Big mistake. Cupcake Wars is nothing at all like Bake Off. Cupcake Wars is a post-Fordian nightmare of overproduction and backstabbing filmed under pounding lights to a sugary version of the Jaws soundtrack. Contestants mutter and scheme over giant vats of violent orange frosting about how they're going to destroy the competition, and they all need the prize money because without it their small cupcake businesses might fold and their children will probably be fed to Donald Trump. Every week a different celebrity guest picks one winner to produce a thousand cupcakes - a thousand cupcakes! - for some fancy party or other, and it’s all just excessive and cutthroat and cruel. Cupcake Wars is Cake Or Death.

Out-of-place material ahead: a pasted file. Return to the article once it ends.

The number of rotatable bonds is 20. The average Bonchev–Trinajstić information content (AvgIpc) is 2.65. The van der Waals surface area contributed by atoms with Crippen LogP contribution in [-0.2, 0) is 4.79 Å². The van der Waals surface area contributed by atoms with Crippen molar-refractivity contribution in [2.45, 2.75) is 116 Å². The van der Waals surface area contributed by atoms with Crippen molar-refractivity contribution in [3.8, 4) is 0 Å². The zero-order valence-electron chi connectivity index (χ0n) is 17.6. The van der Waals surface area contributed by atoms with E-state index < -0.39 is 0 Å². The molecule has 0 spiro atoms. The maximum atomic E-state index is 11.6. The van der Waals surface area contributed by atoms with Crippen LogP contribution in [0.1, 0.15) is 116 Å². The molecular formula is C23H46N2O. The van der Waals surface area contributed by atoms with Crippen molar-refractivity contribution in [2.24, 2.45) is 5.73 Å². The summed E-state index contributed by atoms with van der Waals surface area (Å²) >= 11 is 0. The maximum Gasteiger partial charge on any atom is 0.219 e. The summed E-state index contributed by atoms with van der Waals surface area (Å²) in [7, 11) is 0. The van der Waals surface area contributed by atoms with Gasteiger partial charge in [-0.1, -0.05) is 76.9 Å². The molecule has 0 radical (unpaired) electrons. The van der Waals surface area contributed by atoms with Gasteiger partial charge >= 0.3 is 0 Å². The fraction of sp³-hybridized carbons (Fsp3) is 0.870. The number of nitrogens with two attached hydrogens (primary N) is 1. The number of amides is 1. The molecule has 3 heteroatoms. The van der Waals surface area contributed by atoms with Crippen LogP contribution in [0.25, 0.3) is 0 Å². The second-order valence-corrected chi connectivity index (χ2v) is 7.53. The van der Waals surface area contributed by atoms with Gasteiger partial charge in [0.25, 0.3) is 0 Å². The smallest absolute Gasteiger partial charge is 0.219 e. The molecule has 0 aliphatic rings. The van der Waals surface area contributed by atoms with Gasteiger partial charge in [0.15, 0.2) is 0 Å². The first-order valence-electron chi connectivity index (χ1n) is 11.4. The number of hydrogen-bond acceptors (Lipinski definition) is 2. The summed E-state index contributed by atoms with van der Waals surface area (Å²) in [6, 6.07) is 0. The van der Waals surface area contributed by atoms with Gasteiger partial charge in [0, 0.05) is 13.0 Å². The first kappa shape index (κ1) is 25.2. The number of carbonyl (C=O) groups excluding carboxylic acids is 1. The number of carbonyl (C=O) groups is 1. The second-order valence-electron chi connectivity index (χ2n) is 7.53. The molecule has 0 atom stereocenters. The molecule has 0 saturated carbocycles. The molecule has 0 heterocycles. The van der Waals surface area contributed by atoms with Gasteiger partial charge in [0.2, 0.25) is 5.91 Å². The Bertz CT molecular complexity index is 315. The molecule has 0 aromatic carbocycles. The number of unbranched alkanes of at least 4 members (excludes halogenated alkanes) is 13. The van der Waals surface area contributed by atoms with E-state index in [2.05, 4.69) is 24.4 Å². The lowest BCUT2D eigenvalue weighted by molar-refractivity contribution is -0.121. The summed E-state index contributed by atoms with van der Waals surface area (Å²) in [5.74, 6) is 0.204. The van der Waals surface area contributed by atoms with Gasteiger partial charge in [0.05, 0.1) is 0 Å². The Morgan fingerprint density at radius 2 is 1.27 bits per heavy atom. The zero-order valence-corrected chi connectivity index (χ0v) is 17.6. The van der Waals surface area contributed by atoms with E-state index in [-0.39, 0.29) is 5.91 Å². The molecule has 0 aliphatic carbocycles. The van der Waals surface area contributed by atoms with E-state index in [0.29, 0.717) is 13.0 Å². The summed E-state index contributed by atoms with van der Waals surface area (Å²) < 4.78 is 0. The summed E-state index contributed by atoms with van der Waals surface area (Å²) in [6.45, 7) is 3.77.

Bake Off is quite different. Bake Off is not about the money, or even really about the winning. Bake Off is a magical world of bunting and scones and dapper lesbian comedians making ridiculous puns about buns and gentle, worried people getting in a flap about pastry. There are very few hysterics. Legend has it that if anybody has a real breakdown in the middle of a signature bake, presenters Mel Giedroyc and Sue Perkins stand next to them repeating brand names and swear-words so the cameramen can’t use the footage, and don’t you dare disabuse me of that fact, because I want it to be true. The prize money, in a desperately British way, is almost never mentioned, nobody tries to sabotage anyone else’s puff pastry, and at the end whoever has to leave gives a brave little interview about how it’s a shame but they tried their best and they were just happy to be there and they’re definitely going to do some more baking almost as soon as they get home.